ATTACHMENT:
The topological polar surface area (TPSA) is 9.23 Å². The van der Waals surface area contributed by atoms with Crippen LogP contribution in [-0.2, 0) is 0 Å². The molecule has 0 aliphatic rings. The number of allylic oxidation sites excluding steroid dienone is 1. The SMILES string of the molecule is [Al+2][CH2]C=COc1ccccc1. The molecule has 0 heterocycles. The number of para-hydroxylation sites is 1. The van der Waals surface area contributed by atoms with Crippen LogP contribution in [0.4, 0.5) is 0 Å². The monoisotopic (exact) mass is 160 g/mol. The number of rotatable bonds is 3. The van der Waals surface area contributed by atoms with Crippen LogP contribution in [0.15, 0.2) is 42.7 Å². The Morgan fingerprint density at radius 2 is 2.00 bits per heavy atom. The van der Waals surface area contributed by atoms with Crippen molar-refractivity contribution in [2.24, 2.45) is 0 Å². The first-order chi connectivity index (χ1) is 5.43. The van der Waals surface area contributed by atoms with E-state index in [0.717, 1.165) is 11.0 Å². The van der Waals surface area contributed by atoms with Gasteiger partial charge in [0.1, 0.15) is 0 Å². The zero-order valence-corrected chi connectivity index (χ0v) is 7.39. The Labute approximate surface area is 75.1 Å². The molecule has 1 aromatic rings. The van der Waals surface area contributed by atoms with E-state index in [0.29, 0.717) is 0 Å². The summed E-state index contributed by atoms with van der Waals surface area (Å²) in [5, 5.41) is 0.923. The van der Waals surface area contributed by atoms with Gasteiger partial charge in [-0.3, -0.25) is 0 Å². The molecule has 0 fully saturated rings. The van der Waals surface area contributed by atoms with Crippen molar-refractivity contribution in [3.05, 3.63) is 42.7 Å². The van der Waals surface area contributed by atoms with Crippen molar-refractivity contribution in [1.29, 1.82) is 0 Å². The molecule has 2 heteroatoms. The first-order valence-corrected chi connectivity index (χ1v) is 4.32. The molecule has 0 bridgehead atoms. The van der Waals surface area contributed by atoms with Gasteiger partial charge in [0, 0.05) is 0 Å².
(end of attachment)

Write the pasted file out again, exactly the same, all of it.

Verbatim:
The topological polar surface area (TPSA) is 9.23 Å². The van der Waals surface area contributed by atoms with Crippen LogP contribution in [-0.2, 0) is 0 Å². The molecule has 0 aliphatic rings. The number of allylic oxidation sites excluding steroid dienone is 1. The SMILES string of the molecule is [Al+2][CH2]C=COc1ccccc1. The molecule has 0 heterocycles. The number of para-hydroxylation sites is 1. The van der Waals surface area contributed by atoms with Crippen LogP contribution in [0.4, 0.5) is 0 Å². The monoisotopic (exact) mass is 160 g/mol. The number of rotatable bonds is 3. The van der Waals surface area contributed by atoms with Crippen LogP contribution in [0.15, 0.2) is 42.7 Å². The Morgan fingerprint density at radius 2 is 2.00 bits per heavy atom. The van der Waals surface area contributed by atoms with Crippen molar-refractivity contribution in [2.24, 2.45) is 0 Å². The first-order chi connectivity index (χ1) is 5.43. The van der Waals surface area contributed by atoms with E-state index in [0.717, 1.165) is 11.0 Å². The van der Waals surface area contributed by atoms with Gasteiger partial charge in [0.1, 0.15) is 0 Å². The zero-order valence-corrected chi connectivity index (χ0v) is 7.39. The Labute approximate surface area is 75.1 Å². The molecule has 1 aromatic rings. The van der Waals surface area contributed by atoms with E-state index in [0.29, 0.717) is 0 Å². The summed E-state index contributed by atoms with van der Waals surface area (Å²) in [5, 5.41) is 0.923. The van der Waals surface area contributed by atoms with Gasteiger partial charge in [-0.3, -0.25) is 0 Å². The molecule has 0 fully saturated rings. The van der Waals surface area contributed by atoms with Crippen molar-refractivity contribution in [3.05, 3.63) is 42.7 Å². The van der Waals surface area contributed by atoms with Crippen molar-refractivity contribution in [1.29, 1.82) is 0 Å². The molecule has 2 heteroatoms. The first-order valence-corrected chi connectivity index (χ1v) is 4.32. The molecule has 0 bridgehead atoms. The van der Waals surface area contributed by atoms with Gasteiger partial charge in [0, 0.05) is 0 Å².